‘Speaking Volumes: Transforming Hate’ opens at Gertrude Herbert

In 1992, 11 hate crimes were committed in Montana, and Ben Klassen, white supremacist and founder of Church of the Creator, reissued hate literature titled White Man’s Bible and Nature’s Eternal Religion.

At this same time, one of the leaders of Klassen’s church decided to defect. He contacted the Montana Human Rights Network and told them he knew how to get Klassen’s literature out of circulation.

Fist, Mixed media on book pages, 2007
Fist, Mixed media on book pages, 2007

So, the Montana Human Rights Network ended up with Klassen’s books and decided to use them for good. The group wanted to convert the books to art. They teamed up with the Helena Museum of Art, which organized an art show titled Speaking Volumes: Transforming Hate, put out a call to artists and asked them to use the literature to create art that would raise awareness.

Augusta University art professor Kristin Casaletto was one of the artists whose proposal was selected in the juried competition. She created 11 art-works, all paintings done on the pages of Klassen’s books, in effort to pay homage to the victims of the 1992 hate crimes.

Casaletto’s set of paintings depicts a twisted kingdom.

“It’s a kingdom of illogic and twisted ideas, like the one in Klassen’s hate literature,” said Casaletto. “It’s a kingdom with no powers or pursuits. Its only business is fear, resistance, suspicion and worry that some pigmented someone will somehow be a problem instead of a brother or sister.”

She also incorporated aspects of Klassen’s religion into her works.

“Since Klassen’s ‘religion’ involves idolatry in which white races become gods, self-made kings who decree what they will, I made drawings that allude to a myopic realm of self-important courtiers and posers. They all show signs of decay, antiquation and disorder, as the system is flawed and cannot last.”

For further inspiration, Casaletto looked at movie stills from D.W. Griffith’s 1916 silent film, Intolerance.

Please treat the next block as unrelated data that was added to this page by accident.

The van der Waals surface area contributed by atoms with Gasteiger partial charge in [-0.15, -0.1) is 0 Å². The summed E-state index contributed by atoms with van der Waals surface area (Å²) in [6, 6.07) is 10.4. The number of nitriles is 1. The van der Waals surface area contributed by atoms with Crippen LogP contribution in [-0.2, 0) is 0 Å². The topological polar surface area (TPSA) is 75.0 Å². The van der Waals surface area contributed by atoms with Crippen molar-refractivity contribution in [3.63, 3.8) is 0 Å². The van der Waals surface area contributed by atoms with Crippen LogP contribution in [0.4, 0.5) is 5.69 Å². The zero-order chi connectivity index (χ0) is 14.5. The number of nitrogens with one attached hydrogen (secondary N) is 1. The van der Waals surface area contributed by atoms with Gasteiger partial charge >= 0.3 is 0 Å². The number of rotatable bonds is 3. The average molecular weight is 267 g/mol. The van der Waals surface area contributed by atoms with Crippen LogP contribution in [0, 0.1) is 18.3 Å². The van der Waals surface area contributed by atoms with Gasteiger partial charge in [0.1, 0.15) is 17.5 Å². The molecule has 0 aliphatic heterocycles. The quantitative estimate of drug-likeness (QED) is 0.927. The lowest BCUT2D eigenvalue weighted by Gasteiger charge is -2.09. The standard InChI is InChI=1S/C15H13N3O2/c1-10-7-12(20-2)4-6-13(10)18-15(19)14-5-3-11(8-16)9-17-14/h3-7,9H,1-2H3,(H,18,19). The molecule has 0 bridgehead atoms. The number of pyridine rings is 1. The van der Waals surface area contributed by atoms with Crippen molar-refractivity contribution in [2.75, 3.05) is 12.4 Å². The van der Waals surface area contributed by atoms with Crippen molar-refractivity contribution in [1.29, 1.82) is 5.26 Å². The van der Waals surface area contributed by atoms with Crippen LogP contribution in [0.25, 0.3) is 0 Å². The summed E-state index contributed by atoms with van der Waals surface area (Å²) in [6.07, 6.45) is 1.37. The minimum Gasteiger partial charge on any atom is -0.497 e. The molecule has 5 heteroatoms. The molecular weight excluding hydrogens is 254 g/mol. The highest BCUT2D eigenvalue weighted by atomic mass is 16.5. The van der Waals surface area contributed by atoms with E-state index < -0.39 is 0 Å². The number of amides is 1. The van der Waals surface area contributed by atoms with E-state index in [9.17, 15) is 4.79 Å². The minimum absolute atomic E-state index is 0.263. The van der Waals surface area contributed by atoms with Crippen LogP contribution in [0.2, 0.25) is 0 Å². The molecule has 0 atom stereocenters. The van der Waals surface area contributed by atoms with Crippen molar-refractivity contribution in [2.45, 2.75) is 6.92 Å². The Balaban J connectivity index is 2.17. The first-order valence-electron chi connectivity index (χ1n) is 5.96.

“I was looking at movie stills that had been preserved,” she said. “Some

Decree, Mixed media on book pages, 2007
Decree, Mixed media on book pages, 2007

stills were decaying, and the actors wore weird, anachronistic costumes. I wanted to play on that.”

As a final touch, Casaletto used the remaining pages of Klassen’s literature as packing paper when she sent the paintings to Montana.

“For packing material, I shredded and crushed all the leftover Klassen pages used to make these drawings,” she said. “I hope I’ve done my part in taking Klassen’s work from hate, to art, to compost.”

Speaking Volumes: Transforming Hate traveled for more than two years throughout Montana, beginning in 2008. The exhibit now travels nationally. This month, the show opens in New York, and from April 29 through June 3, Speaking Volumes will make its debut at the Gertrude Herbert Institute of Art in Augusta.

“The show hasn’t had a south-eastern venue, so the first one will be in Augusta at the Gertrude Herbert Institute of Art,” Casaletto said. “It’s exciting because the exhibit has been shown all over the nation but has never been south.”

After leaving Augusta, the exhibit will travel to Colorado. Casaletto is grateful to be a part of the exhibit and is excited about its success.

“It’s nice to see the show have such a good reception in all these different communities,” she said. “The exhibit has been a catalyst for community dialogue, and that’s been nice to see.”

Casaletto hopes that her paintings make viewers stop to think.

“I’m not about pushing a specific message,” she said. “I’m about making art that raises questions and that I hope acts as something that can help inform consciences. I think an artist can’t tell you what you should think, but I do believe that people need to think about what kind of society lets stuff like this happen and what each person can do to change this. This show is a nice opportunity for that. The art is up for interpretation, but it makes you think.”

Above all, she believes Speaking Volumes is a perfect example of redemption.

“The guy that gave us the literature, he left the church,” she explains. “This speaks to the possibility of redemption. People can change, and individuals can contribute to change. This guy realized he was a part of something bad and turned around and connected this project.”

To learn more about Speaking Volumes: Transforming Hate visit their website.

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Written by
Brennan Meagher

Brennan Meagher is a communications coordinator at Augusta University. Contact her at 706-446-4806 or bmeagher@augusta.edu.

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Written by Brennan Meagher

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